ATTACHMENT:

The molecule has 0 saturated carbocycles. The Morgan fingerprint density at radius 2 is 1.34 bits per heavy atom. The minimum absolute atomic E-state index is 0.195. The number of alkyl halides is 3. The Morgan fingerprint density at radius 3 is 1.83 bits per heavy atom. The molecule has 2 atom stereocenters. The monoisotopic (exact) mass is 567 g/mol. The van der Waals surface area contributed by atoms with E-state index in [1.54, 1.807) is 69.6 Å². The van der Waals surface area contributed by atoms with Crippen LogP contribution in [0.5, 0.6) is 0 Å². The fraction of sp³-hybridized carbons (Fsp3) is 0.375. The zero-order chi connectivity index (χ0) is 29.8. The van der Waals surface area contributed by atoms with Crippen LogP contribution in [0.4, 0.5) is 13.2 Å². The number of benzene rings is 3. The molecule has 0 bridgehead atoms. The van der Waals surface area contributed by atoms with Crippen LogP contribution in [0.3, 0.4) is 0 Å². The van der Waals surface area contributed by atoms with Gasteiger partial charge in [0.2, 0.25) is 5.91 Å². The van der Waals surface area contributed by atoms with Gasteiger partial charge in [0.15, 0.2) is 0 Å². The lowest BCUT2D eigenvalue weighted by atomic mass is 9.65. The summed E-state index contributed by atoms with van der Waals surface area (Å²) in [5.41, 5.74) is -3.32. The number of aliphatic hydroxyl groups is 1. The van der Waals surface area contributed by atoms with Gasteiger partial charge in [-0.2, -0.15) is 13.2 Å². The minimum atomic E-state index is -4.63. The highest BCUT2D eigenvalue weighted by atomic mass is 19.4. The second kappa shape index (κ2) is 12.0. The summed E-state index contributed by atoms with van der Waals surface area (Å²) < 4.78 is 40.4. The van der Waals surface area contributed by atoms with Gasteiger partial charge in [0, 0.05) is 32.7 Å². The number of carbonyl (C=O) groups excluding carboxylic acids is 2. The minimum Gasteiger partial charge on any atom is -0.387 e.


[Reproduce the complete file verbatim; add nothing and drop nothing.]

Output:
The molecule has 0 saturated carbocycles. The Morgan fingerprint density at radius 2 is 1.34 bits per heavy atom. The minimum absolute atomic E-state index is 0.195. The number of alkyl halides is 3. The Morgan fingerprint density at radius 3 is 1.83 bits per heavy atom. The molecule has 2 atom stereocenters. The monoisotopic (exact) mass is 567 g/mol. The van der Waals surface area contributed by atoms with E-state index in [1.54, 1.807) is 69.6 Å². The van der Waals surface area contributed by atoms with Crippen LogP contribution in [0.5, 0.6) is 0 Å². The fraction of sp³-hybridized carbons (Fsp3) is 0.375. The zero-order chi connectivity index (χ0) is 29.8. The van der Waals surface area contributed by atoms with Crippen LogP contribution in [0.4, 0.5) is 13.2 Å². The number of benzene rings is 3. The molecule has 0 bridgehead atoms. The van der Waals surface area contributed by atoms with Crippen LogP contribution in [0.3, 0.4) is 0 Å². The van der Waals surface area contributed by atoms with Gasteiger partial charge in [0.2, 0.25) is 5.91 Å². The van der Waals surface area contributed by atoms with Gasteiger partial charge in [0.15, 0.2) is 0 Å². The lowest BCUT2D eigenvalue weighted by atomic mass is 9.65. The summed E-state index contributed by atoms with van der Waals surface area (Å²) in [5.41, 5.74) is -3.32. The number of aliphatic hydroxyl groups is 1. The van der Waals surface area contributed by atoms with Gasteiger partial charge in [-0.2, -0.15) is 13.2 Å². The minimum atomic E-state index is -4.63. The highest BCUT2D eigenvalue weighted by atomic mass is 19.4. The second kappa shape index (κ2) is 12.0. The summed E-state index contributed by atoms with van der Waals surface area (Å²) < 4.78 is 40.4. The van der Waals surface area contributed by atoms with Gasteiger partial charge in [0, 0.05) is 32.7 Å². The number of carbonyl (C=O) groups excluding carboxylic acids is 2. The minimum Gasteiger partial charge on any atom is -0.387 e.